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-   -   Federer's eye-on-ball posture on impact (http://tt.tennis-warehouse.com/showthread.php?t=463858)

watungga 05-17-2013 05:04 PM

Federer's eye-on-ball posture on impact
 
Gotta say that a while ago, I got my first realization about the essence of "eye-on-ball-during-impact" posture.

I applied my aim somewhat similar to watching the throw of "a dart after you release it" (competitive dart game) or watching the throw/direction of the ball in billiards (competitive pool game). And in golf, watching the launch of the ball in straight line parallel to the ground for a powerful Tiger Woods drive.

I dunno how to explain to in vivid details but I was getting lots of appreciation where all my returns were pretty much solid and has a lot of pace (well, coz i was playing flat strokes). I still have to figure out how to apply advanced stroke like topspin and be able to watch the "throw".

Overall, my observers didn't see any difference at all, and just basing it like a I was having a good day today.

Thepowerofchoice 05-17-2013 05:12 PM

Good info.
 
http://www.revolutionarytennis.com/f...technique.html

watungga 05-17-2013 08:32 PM

Nothing in that link indicates the "throw" I'm talking about. It is more on style, position, balance, and etc.

My point here is the mindset of producing a canon trajectory of the ball after impact. Much like golf. I know that to earn that wonderful ball delivery takes a whole combination of package of sorts, and all it takes to command all parts to get into harmony is having the mindset that is central to the coordination of things, and I'm picturing about that - "throw".

BMC9670 05-18-2013 08:16 AM

Quote:

Originally Posted by Thepowerofchoice (Post 7422786)

I've read this before, an while it does makes sense, the author seems to say that Federer sees the ball this way all the time while others don't, and selects photos to support it. However, a quick google image search brings up many photos where he's looking at the ball in front at contact, and you can find photos of other pros that seem to be looking through the back of the racquet at contact. You can find examples both ways.

I got curious and looked through my sons tennis photos and found some pics as young as 8 where he is hitting out front and seeing the ball through the back of the racquet at contact, and others where he is looking in front at contact.

My theory as that it is dependent on many factors - time at the ball to hit out front, position of the body, speed/trajectory of the incoming ball, etc. I don't think Federer is doing anything magical that other pros are not, but his movement, court sense, anticipation, etc allow him to have more time at the ball and do it more often.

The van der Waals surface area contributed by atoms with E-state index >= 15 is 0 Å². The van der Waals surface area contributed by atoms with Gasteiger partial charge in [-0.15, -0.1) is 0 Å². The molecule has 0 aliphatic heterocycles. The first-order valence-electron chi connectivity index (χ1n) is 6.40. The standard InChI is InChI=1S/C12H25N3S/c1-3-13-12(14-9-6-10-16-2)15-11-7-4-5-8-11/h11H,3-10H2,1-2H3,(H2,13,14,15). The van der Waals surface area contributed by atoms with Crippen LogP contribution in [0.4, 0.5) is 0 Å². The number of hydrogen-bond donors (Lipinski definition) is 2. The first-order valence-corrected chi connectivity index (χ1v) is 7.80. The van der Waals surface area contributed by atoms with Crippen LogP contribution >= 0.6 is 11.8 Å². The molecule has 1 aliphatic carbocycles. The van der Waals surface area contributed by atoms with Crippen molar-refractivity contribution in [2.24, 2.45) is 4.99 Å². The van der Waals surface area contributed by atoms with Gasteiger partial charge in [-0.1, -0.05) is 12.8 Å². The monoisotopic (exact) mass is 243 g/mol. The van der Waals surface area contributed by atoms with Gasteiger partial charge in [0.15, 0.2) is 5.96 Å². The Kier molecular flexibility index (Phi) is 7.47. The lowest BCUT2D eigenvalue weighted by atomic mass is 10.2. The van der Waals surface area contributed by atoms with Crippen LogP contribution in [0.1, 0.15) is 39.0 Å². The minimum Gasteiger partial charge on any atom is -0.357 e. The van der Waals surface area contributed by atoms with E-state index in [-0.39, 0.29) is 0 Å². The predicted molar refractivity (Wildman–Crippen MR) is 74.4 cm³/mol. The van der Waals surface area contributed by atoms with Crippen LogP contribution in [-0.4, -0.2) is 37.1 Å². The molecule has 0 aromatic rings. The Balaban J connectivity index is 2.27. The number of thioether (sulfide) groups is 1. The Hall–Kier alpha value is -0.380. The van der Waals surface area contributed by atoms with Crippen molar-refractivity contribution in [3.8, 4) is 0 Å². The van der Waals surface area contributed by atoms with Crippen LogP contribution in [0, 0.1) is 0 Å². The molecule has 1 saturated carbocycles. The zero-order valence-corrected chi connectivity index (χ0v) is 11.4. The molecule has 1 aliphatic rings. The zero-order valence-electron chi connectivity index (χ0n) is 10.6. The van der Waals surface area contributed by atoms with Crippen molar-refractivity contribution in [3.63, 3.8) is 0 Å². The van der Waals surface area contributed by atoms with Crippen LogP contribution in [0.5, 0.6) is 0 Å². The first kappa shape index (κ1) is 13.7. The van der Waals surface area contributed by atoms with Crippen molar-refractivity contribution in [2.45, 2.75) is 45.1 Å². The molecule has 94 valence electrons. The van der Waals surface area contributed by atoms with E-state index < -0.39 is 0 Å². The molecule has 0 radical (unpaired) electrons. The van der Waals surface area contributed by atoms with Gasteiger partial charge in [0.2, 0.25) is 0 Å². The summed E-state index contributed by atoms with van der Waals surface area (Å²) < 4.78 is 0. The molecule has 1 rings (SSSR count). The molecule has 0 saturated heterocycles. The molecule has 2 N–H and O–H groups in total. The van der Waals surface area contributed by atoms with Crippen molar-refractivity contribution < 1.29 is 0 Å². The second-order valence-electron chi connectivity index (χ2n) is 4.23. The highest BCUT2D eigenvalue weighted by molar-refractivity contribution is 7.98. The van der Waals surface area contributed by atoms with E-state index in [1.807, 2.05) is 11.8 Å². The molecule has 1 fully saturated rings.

In fact, I found more photos of my son looking through the back at younger ages and less as he gets older. I think this is because the incoming pace is greater as the level rises and he has less time at the ball. At the pro level, Fed has more time than many because of his movement and anticipation.

Well, that's my theory anyway...

Lukhas 05-18-2013 10:37 AM

Quote:

Originally Posted by Thepowerofchoice (Post 7422786)

Interesting article. Food for thought. Bookmarked, we'll see what I can gain from this.

BaselineB 05-18-2013 01:19 PM

Quote:

Originally Posted by Lukhas (Post 7424485)
Interesting article. Food for thought. Bookmarked, we'll see what I can gain from this.

Very interesting indeed! I always thought there was a better way of using my vision in tennis, especially coming into impact. I'll try this tomorrow :)

bt johnson 05-18-2013 01:30 PM

Quote:

Originally Posted by watungga (Post 7423134)
Nothing in that link indicates the "throw" I'm talking about. It is more on style, position, balance, and etc.

My point here is the mindset of producing a canon trajectory of the ball after impact. Much like golf. I know that to earn that wonderful ball delivery takes a whole combination of package of sorts, and all it takes to command all parts to get into harmony is having the mindset that is central to the coordination of things, and I'm picturing about that - "throw".

I teach watching the ball into the string bed then keeping the head still by trying to watch the ball through the back of the string bed. I also say that imagine the ball is on a line like a yo yo to define the arc. I see where your head is at here, hard to explain I know.

watungga 05-18-2013 02:39 PM

Got it figured out that it takes a hell lot of consistencies (packages) to make up for that final throw line. It felt like you must achieve the "zone" to be able to see perfection in that throw.

It's so difficult when I had trouble in some other parts of my body being not in synch.

At least I now have that certain aim which may lead to the path of being in the "zone" and maintaining that level (which is the most important).

Lukhas 05-18-2013 02:50 PM

I remember I did it once when I was changing my forehand path for more straight arm. It felt awkward because it was so easy and nice. Never managed to do it again. I hit so late I am always forced to alter my swingpath in such a way I constantly have a reverse forehand finish la Gasquet... and no power whatsoever as I hope my moonball lands into the court. :lol:


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